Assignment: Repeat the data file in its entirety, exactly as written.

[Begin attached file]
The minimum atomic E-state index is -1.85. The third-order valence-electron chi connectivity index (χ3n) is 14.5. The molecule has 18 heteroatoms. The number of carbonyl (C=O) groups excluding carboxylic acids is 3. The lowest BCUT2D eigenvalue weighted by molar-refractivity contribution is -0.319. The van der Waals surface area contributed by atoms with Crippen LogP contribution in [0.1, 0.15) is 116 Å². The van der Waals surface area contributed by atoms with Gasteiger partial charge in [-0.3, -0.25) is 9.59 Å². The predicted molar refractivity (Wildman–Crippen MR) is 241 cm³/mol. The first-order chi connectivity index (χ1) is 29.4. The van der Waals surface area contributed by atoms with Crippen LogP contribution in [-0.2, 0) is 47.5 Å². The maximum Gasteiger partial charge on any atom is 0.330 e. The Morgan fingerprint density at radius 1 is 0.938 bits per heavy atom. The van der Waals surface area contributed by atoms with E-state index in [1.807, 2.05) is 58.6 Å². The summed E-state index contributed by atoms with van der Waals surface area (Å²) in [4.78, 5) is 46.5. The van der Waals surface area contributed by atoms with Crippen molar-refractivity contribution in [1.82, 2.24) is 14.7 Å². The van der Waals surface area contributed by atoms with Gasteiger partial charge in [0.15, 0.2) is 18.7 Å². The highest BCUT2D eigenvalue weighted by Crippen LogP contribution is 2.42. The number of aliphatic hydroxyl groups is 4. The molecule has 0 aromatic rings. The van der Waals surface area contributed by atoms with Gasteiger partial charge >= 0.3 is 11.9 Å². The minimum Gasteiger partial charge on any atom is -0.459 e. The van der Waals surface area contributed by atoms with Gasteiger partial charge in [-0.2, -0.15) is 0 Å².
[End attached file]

The minimum atomic E-state index is -1.85. The third-order valence-electron chi connectivity index (χ3n) is 14.5. The molecule has 18 heteroatoms. The number of carbonyl (C=O) groups excluding carboxylic acids is 3. The lowest BCUT2D eigenvalue weighted by molar-refractivity contribution is -0.319. The van der Waals surface area contributed by atoms with Crippen LogP contribution in [0.1, 0.15) is 116 Å². The van der Waals surface area contributed by atoms with Gasteiger partial charge in [-0.3, -0.25) is 9.59 Å². The predicted molar refractivity (Wildman–Crippen MR) is 241 cm³/mol. The first-order chi connectivity index (χ1) is 29.4. The van der Waals surface area contributed by atoms with Crippen LogP contribution in [-0.2, 0) is 47.5 Å². The maximum Gasteiger partial charge on any atom is 0.330 e. The Morgan fingerprint density at radius 1 is 0.938 bits per heavy atom. The van der Waals surface area contributed by atoms with E-state index in [1.807, 2.05) is 58.6 Å². The summed E-state index contributed by atoms with van der Waals surface area (Å²) in [4.78, 5) is 46.5. The van der Waals surface area contributed by atoms with Crippen molar-refractivity contribution in [1.82, 2.24) is 14.7 Å². The van der Waals surface area contributed by atoms with Gasteiger partial charge in [0.15, 0.2) is 18.7 Å². The highest BCUT2D eigenvalue weighted by Crippen LogP contribution is 2.42. The number of aliphatic hydroxyl groups is 4. The molecule has 0 aromatic rings. The van der Waals surface area contributed by atoms with Gasteiger partial charge >= 0.3 is 11.9 Å². The minimum Gasteiger partial charge on any atom is -0.459 e. The van der Waals surface area contributed by atoms with Gasteiger partial charge in [-0.2, -0.15) is 0 Å².